Free Speech

'Free Speech Absolutist' Elon Musk Threatens Anti-Defamation League With Defamation Lawsuit

Plus: The doubling of the deficit, young Americans souring on college, and more...


'Free speech absolutist' Elon Musk is threatening to sue the Anti-Defamation League (ADL). The group has allegedly tried to "kill" the social media platform X, formerly known as Twitter, with false accusations of antisemitism and advertiser boycotts, according to Musk. In a series of posts, the billionaire said that the ADL's pressure campaign on advertisers to leave X over its content moderation policies was primarily responsible for a 60 percent drop in the site's U.S. ad revenue.

"If this continues, we will have no choice but to file a defamation suit against, ironically, the 'Anti-Defamation' League," said Musk. "If they lose the defamation suit, we will insist that they drop [sic] the 'anti' part of their name."

In a subsequent post, Musk suggested that the ADL was responsible for destroying $22 billion of Twitter's value.

The dispute between the ADL and X is not new.

Ever since Musk took over the platform late last year, the civil rights organization has accused the company of allowing hateful and antisemitic speech to proliferate through overly lax content moderation policies and practices.

The ADL was one of the groups reporting a dramatic rise in the use of racist and homophobic slurs on Twitter after Musk's acquisition. It also complained that the company was now less responsive to its requests to remove content.

Back in December 2022, Reason's Jacob Sullum argued that the rise in hate speech reported by the ADL and others was being exaggerated. The few thousand additional tweets containing racist and antisemitic slurs were still a tiny fraction of the content on the site.

Nevertheless, the ADL has continued to pressure X to be more aggressive in taking down what it deems hateful content. In a report published last month, the ADL even accused the social media site of running a "hate machine" for suggesting people follow accounts that have tweeted antisemitic content and memes.

The ADL, alongside other civil rights groups, had participated in other pressure campaigns aimed at getting advertisers to leave Facebook over its (supposedly) lax content moderation. In recent years, critics of the ADL also have accused it of being overly partisan and using dodgy methodology to inflate the number of antisemitic incidents it tracks.

In July, X sued the nonprofit Center for Countering Digital Hate over what it claims were baseless accusations of failing to police hate speech.

Musk surely has some cause to dispute a lot of the claims the ADL is making about X. His company is within its rights to decline the group's content moderation demands. Nevertheless, the ADL is also well within its rights to argue Musk is running a "hate machine" and lobbying advertisers to take their business elsewhere. By threatening legal action against the group, Musk is ceding whatever moral high ground he may have had as a defender of free speech.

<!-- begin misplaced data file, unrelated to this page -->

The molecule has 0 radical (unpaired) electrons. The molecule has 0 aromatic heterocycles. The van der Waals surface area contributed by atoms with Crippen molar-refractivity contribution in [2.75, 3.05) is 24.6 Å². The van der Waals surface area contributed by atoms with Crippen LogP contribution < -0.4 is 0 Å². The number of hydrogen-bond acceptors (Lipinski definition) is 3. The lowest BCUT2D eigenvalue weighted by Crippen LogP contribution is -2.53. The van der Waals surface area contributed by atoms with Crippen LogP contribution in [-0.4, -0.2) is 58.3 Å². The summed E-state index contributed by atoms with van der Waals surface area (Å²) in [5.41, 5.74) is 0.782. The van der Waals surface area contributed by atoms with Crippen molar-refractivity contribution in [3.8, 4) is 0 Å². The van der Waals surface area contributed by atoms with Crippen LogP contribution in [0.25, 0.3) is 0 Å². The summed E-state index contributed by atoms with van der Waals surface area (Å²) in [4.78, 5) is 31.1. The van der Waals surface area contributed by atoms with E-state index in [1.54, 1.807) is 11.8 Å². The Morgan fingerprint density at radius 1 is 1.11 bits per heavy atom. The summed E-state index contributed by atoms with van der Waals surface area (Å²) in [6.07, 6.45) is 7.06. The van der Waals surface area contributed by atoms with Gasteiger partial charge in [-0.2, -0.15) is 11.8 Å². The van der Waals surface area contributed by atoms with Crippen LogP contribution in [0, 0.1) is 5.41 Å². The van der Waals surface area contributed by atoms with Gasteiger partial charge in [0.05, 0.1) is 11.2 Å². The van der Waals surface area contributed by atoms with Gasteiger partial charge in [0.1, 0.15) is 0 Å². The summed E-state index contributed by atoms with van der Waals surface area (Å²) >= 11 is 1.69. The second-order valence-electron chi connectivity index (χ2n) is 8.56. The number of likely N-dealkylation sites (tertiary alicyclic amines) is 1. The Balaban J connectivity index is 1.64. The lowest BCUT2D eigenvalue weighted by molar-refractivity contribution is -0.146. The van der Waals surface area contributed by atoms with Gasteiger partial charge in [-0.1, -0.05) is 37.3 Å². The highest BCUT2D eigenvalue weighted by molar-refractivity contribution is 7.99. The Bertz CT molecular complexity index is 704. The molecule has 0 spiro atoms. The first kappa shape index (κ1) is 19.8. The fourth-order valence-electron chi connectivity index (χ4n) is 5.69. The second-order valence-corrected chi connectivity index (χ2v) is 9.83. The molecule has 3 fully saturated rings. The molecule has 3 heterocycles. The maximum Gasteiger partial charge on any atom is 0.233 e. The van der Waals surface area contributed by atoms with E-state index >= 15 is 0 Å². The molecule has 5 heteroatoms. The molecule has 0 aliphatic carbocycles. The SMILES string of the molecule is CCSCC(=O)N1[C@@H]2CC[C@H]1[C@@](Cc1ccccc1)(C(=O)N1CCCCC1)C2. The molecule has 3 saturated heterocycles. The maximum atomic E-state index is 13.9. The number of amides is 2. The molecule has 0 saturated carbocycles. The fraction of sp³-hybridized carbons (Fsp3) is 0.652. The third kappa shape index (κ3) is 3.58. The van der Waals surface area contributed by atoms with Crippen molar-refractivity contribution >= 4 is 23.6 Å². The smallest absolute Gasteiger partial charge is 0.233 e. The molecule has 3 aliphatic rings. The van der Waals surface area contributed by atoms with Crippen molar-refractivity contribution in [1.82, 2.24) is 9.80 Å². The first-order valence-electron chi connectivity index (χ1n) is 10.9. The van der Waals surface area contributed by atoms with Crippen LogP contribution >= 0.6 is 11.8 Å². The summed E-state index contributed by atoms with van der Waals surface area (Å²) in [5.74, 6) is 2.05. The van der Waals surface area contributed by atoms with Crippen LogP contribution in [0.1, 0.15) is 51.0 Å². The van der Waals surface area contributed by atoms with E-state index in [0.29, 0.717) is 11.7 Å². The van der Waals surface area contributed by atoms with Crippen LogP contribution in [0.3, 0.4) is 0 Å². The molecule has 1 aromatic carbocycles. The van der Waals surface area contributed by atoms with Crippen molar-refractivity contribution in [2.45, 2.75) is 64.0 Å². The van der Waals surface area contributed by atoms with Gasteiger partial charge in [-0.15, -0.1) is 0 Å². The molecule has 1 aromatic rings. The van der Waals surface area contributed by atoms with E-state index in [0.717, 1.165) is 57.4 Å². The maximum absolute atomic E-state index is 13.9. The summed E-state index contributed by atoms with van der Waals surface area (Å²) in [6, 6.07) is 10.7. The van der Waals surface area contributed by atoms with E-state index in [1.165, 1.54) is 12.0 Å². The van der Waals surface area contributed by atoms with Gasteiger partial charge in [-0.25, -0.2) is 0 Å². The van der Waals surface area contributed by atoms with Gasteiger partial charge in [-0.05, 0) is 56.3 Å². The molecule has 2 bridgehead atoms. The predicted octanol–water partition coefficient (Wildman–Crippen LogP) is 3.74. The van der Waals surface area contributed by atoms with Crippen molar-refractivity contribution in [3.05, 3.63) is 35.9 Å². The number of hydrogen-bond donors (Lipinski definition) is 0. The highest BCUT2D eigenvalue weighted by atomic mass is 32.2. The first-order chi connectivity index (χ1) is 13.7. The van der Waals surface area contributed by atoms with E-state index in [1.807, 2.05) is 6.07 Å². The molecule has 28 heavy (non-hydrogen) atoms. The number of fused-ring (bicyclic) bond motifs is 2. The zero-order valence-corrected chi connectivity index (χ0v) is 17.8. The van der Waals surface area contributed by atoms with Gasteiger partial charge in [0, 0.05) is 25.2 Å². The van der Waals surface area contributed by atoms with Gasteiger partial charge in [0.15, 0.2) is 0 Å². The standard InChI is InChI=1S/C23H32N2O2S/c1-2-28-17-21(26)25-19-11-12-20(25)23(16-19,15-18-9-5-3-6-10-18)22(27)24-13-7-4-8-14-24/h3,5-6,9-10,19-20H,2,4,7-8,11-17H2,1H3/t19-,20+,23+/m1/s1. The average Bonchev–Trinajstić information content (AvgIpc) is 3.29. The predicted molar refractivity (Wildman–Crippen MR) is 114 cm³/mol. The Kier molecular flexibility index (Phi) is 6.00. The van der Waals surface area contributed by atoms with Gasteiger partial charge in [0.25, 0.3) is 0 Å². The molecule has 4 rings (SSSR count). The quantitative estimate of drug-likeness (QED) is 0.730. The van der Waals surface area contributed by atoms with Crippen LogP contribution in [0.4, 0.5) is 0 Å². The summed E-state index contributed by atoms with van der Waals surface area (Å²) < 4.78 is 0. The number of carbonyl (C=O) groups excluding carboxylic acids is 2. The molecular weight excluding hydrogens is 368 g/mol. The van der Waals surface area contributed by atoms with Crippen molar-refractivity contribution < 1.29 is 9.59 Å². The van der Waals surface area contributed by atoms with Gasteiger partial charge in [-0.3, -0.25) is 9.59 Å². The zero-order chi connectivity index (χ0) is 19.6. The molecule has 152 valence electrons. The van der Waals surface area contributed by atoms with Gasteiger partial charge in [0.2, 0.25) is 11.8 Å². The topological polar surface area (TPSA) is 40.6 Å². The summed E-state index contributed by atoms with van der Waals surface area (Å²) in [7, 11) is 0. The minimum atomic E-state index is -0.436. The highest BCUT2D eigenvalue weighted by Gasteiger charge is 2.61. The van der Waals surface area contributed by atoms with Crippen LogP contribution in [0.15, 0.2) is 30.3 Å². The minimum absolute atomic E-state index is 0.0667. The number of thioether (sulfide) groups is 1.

Instead, he's suggesting he might use the court system to bully the group into silencing their criticism of his company. That's hardly the action of a "free speech absolutist."


The budget deficit is set to double this year, The Washington Post reports:

After the government's record spending in 2020 and 2021 to combat the impact of covid-19, the deficit dropped by the greatest amount ever in 2022, falling from close to $3 trillion to roughly $1 trillion. But rather than continue to fall to its pre-pandemic levels, the deficit then shot upward. Budget experts now project that it will probably rise to about $2 trillion for the fiscal year that ends Sept. 30, according to the Committee for a Responsible Federal Budget, a nonpartisan group that advocates for lower deficits.

This explosion in debt is coming despite President Joe Biden's repeated claims that he's actually cutting the federal government's fiscal deficit.


Americans are increasingly saying "skool suks." Recent public opinion polls show that young Americans' attitudes toward college are turning increasingly negative, according to The New York Times:

The percentage of young adults who said that a college degree is very important fell to 41 percent from 74 percent. Only about a third of Americans now say they have a lot of confidence in higher education. Among young Americans in Generation Z, 45 percent say that a high school diploma is all you need today to "ensure financial security." And in contrast to the college-focused parents of a decade ago, now almost half of American parents say they'd prefer that their children not enroll in a four-year college.

Perhaps colleges being some of the last institutions to cling to insane COVID restrictions is playing a role:


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